REVIEW ROUND-UP: Captain Corelli’s Mandolin at the Harold Pinter Theatre

In Features, London theatre, Native, Opinion, Plays, Quotes, Reviews, Ticket recommendations by Emma ClarendonLeave a Comment

Discover what the critics made of the stage adaptaion of Louis de Bernières’ novel.

Time Out: ★★★ “Still, as efforts go this is beyond valiant and if doesn’t have the weight of the book, it’s still a rich and ambitious piece of theatre.”

London Theatre.co.uk: ★★ “But there’s an over-arching earnestness to the storytelling that left me largely unmoved and uninvolved. Faithful readers who just want to be reminded of a well-loved book may find more nourishment.”

Londonist: ★★★ “War continues to overshadow the romance, but you’re just not as drawn into it as you would be with the book on your sun lounger. The ensemble sings a bit of Verdi to accompany Corelli’s mandolin plucking which pleases the ears, but may not also pluck at your heart strings.”

Evening Standard: ★★★ “Rona Munro’s script is performed with gusto by a tight, nimble ensemble. But it only really comes to life after the interval, for good reason.”

Broadway World: ★★★ “It’s ironic, really, that Dr Iannis spends so much of the play quoting stories about Homer’s Odysseus, as Captain Corelli’s Mandolin truly feels like an odyssey. The play is, in parts, haunting and lyrical, but it is also too long.”

Express.co.uk: ★★★ “Scenes of battle are evoked with innovation and some real punch and ultimately made more emotional impact than the interior lives of the main characters.”

London Box Office: ★★★★★ “Whilst it would be easy to concede that the running time is perhaps 20 minutes longer than ideal for the average attention span, given the scope of the novel, it is surprising that Rona Munro’s adaptation isn’t a lot longer. Melly Still’s astute and assured direction, has resulted in a captivating evenings entertainment and most importantly, one which is a credit to the source material.”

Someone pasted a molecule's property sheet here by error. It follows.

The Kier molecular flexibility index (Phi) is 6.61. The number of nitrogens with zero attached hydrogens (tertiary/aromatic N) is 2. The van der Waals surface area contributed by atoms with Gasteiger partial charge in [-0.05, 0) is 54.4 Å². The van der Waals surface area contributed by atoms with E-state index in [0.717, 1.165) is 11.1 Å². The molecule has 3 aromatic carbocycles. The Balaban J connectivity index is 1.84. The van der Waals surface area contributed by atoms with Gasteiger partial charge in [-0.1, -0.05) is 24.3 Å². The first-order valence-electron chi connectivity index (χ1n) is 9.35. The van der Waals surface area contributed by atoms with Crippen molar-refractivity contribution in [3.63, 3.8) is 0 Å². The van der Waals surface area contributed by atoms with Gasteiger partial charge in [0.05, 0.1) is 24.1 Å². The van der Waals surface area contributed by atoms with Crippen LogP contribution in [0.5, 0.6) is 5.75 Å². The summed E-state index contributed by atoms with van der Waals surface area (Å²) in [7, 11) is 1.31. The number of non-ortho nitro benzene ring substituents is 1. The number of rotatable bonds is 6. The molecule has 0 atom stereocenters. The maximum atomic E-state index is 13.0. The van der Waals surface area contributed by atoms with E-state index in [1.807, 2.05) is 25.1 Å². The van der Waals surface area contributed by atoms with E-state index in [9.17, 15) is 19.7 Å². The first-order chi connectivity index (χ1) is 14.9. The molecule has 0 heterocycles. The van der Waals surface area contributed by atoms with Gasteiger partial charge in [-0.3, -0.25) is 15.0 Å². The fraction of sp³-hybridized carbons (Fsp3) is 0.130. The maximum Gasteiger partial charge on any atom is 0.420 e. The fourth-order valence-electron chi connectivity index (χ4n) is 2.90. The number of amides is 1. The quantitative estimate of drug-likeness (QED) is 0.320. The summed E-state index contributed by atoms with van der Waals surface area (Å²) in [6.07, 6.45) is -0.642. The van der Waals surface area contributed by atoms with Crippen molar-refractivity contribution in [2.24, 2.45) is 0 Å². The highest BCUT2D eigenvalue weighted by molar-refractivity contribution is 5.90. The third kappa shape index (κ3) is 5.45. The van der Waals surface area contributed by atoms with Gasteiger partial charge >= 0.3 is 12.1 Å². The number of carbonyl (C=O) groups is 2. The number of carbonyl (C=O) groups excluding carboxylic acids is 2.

Stage Review: ★★ “This is a brave and ambitious production but it lacks emotional power and really isn’t polished enough for the West End stage, not even as a summer filler.”

London Theatre Reviews: ★★★ “The director Melly Still has been somewhat ambitious in attempting to bring this difficult play to the stage. However visually stunning and powerful this production is, overall it is too long and with so much going on it tends to lose the storyline in places.”

British Theatre Guide: “A good adaptation, expertly directed by Melly Still, features much of her trademark physical theatre presentation, delivered by a delightful ensemble led by the brilliant trio of Joseph Long, Madison Clare and Alex Mugnaioni.”

Theatre Bubble: ★★★ “The physical ensemble work and the musical moments are what makes the piece strong, with resounding outbursts of Verdi by the Italian soldiers and heart-rending laments by Drosoula.”

Pocket Size Theatre: ★★★★ “It is an emotionally engaging, visually stunning and totally absorbing adaption with a faultless ensemble cast.”

Reviews Gate.com: ★★ “The problem is, as with most novels, that although the story is incident packed it is not the stuff of drama and Rona Munro has come up with a turgid tale which has several false endings and goes on way past its sell by date.”

Captain Corelli’s Mandolin continues to play at the Harold Pinter Theatre until 31 August 2019.

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Emma Clarendon
Emma Clarendon studied drama through A-Level before deciding she was much better suited to writing about theatre than appearing onstage. She’s written for a number of online publications ever since, including The News Hub and Art Info. Emma set up her own blog, Love London Love Culture, in April 2015 and tweets at LoveLDNLoveCul.
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Emma Clarendon on FacebookEmma Clarendon on InstagramEmma Clarendon on RssEmma Clarendon on Twitter
Emma Clarendon
Emma Clarendon studied drama through A-Level before deciding she was much better suited to writing about theatre than appearing onstage. She’s written for a number of online publications ever since, including The News Hub and Art Info. Emma set up her own blog, Love London Love Culture, in April 2015 and tweets at LoveLDNLoveCul.

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